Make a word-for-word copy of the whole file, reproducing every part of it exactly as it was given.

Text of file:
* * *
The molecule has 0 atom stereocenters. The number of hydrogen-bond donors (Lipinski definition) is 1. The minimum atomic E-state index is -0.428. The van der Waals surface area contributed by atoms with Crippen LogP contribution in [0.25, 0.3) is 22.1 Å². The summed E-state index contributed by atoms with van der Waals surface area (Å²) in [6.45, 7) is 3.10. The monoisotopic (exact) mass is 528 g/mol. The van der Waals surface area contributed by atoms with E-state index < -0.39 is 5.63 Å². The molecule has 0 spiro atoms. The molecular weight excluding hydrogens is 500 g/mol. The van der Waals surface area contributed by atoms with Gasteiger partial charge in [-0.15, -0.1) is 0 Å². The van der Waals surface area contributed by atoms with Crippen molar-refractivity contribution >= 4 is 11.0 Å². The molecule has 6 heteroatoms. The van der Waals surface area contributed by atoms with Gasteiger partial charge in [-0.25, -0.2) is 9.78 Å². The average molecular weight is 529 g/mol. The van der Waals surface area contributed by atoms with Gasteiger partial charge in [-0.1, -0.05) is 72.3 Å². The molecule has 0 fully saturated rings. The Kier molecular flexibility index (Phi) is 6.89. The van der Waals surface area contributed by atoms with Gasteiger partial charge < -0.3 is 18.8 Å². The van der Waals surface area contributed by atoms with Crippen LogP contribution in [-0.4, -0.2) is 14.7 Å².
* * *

The molecule has 0 atom stereocenters. The number of hydrogen-bond donors (Lipinski definition) is 1. The minimum atomic E-state index is -0.428. The van der Waals surface area contributed by atoms with Crippen LogP contribution in [0.25, 0.3) is 22.1 Å². The summed E-state index contributed by atoms with van der Waals surface area (Å²) in [6.45, 7) is 3.10. The monoisotopic (exact) mass is 528 g/mol. The van der Waals surface area contributed by atoms with E-state index < -0.39 is 5.63 Å². The molecule has 0 spiro atoms. The molecular weight excluding hydrogens is 500 g/mol. The van der Waals surface area contributed by atoms with Gasteiger partial charge in [-0.15, -0.1) is 0 Å². The van der Waals surface area contributed by atoms with Crippen molar-refractivity contribution >= 4 is 11.0 Å². The molecule has 6 heteroatoms. The van der Waals surface area contributed by atoms with Gasteiger partial charge in [-0.25, -0.2) is 9.78 Å². The average molecular weight is 529 g/mol. The van der Waals surface area contributed by atoms with Gasteiger partial charge in [-0.1, -0.05) is 72.3 Å². The molecule has 0 fully saturated rings. The Kier molecular flexibility index (Phi) is 6.89. The van der Waals surface area contributed by atoms with Gasteiger partial charge < -0.3 is 18.8 Å². The van der Waals surface area contributed by atoms with Crippen LogP contribution in [-0.4, -0.2) is 14.7 Å².